Swaziland, week 4, grades 6-12

We worked in an all-boys school while the boys were taking exams in other classrooms. Unlike the previous weeks, the teachers who attended these sessions were not on their winter break.  The exams were in various subjects and required proctoring and grading only, hence the break the teachers got to attend. It was not organized by any department of education, but by a lovely lady named Ann Houseman, director of an NGO in the area.  The Swaziland teachers seemed more apt to talk to us in the sessions, and therefore we could glean what they knew, which seemed to be a little more than their counterparts in SA.  It was hectic, however, since we rotated 2.5 days with the lower grades and then the upper grades instead of an entire 5 days with one group.  I know there was much more that they wanted and needed, but they were grateful for what they received.  Especially since we were unloading most of the supplies we had used over the weeks.  One disturbing note was that Veronica and I were looking through items that were gathering dust in a storeroom behind the chemistry classroom we used.  There were boxes and boxes of unused, mostly new, science equipment.  There were balances, multimeters, voltmeters, pneumatic presses, steam engines, D cells, models of the eye and torso, 3D anatomy posters.  Stuff that any of us would gladly have in our own classrooms.  We figured they were donated but the teachers did not know how to use them, or did not have the time to use them.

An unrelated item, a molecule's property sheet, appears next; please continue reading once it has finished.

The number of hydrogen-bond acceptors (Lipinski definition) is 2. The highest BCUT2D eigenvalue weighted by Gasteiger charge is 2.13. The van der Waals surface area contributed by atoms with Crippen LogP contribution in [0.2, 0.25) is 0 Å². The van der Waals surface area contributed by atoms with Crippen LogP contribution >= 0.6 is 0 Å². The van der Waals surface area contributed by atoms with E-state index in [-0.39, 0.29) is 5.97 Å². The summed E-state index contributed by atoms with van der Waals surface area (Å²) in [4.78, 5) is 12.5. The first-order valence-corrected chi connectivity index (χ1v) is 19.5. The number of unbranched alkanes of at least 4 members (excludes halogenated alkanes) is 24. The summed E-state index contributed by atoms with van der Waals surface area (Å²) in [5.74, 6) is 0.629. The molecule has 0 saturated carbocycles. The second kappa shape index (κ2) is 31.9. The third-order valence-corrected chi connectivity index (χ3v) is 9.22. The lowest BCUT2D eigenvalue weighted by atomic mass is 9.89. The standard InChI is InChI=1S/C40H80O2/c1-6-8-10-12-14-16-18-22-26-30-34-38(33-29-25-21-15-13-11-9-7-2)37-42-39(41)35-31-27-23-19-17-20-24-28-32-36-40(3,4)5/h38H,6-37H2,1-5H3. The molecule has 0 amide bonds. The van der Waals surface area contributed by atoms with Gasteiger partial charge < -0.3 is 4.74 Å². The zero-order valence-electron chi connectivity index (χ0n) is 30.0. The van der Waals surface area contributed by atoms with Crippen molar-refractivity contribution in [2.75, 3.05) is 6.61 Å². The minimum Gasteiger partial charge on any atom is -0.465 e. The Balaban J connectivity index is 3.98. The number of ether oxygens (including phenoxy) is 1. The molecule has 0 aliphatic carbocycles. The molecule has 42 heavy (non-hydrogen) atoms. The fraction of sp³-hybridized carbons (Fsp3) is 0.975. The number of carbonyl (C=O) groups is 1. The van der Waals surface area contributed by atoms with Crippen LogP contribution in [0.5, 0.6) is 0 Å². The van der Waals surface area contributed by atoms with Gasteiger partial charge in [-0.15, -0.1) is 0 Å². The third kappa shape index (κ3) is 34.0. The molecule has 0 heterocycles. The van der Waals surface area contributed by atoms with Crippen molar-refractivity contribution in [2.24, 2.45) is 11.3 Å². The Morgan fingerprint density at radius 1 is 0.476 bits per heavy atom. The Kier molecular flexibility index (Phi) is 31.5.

I learned many things in the four weeks.  First, that I could spend that much time in very close contact with a group of people eating, sleeping, traveling and working together.  We had many memorable times, talking, arguing, discussing, and laughing together.  I used the soap Laurie gave me until I left SA a week later.  Tenzin and Aliya made lentil stew that finally got my bowels moving; Mike exploding balloons, the adjectives Veronica used to describe people, Nadia walking across the courtyard wearing short shorts when all the boys were assembled.  Claire, our pinch hitter and my roommate for much of the time, and her enthusiasm for all things.  Brad walking to dinner wearing his Punahou jacket, five-finger shoes and a head lamp, and his super-human appetite.  Thokuzani, the gentle giant and his love of meat, Jim’s obsession with math puzzles, and grizzly Carl the wise man.  I missed Alison’s calm demeanor.  Kelly’s experiences with the Peace Corps were reassuring for me.  The most amazing of all was Yunus, who never lost his cool despite the changes, delays, long drives, and stolen passport.  He not only took care of us, but took on the hotel union and the educational system of the country.


Second, I appreciate what I have in the US.  The system is flawed certainly, and not equitable for all, but even our public school teachers do not have to contend with 80 students in a classroom.  When I worked in one of the most notorious public schools in the state, I had resources and if I didn’t, I could buy them with my own money.  SA teachers do not have that luxury, and would have taken every last roll of tape, piece of graph paper and aluminum foil if offered.


Third, I learned a lot from my American teacher colleagues.  Their compassion, willingness to help others and work ethic is immeasurable.  We worked hard, and Allison and Veronica put in extra hours planning the schedules and grouping.  We didn’t have to go to the extent that we did with the SA teachers and we could have gotten by.  But I think we did it because we did not want to let Yunus down.  He trusted us and that gave us confidence.


I never knew South Africa would be so compelling and interesting.  The people we met were friendly, warm, and boy, can they sing!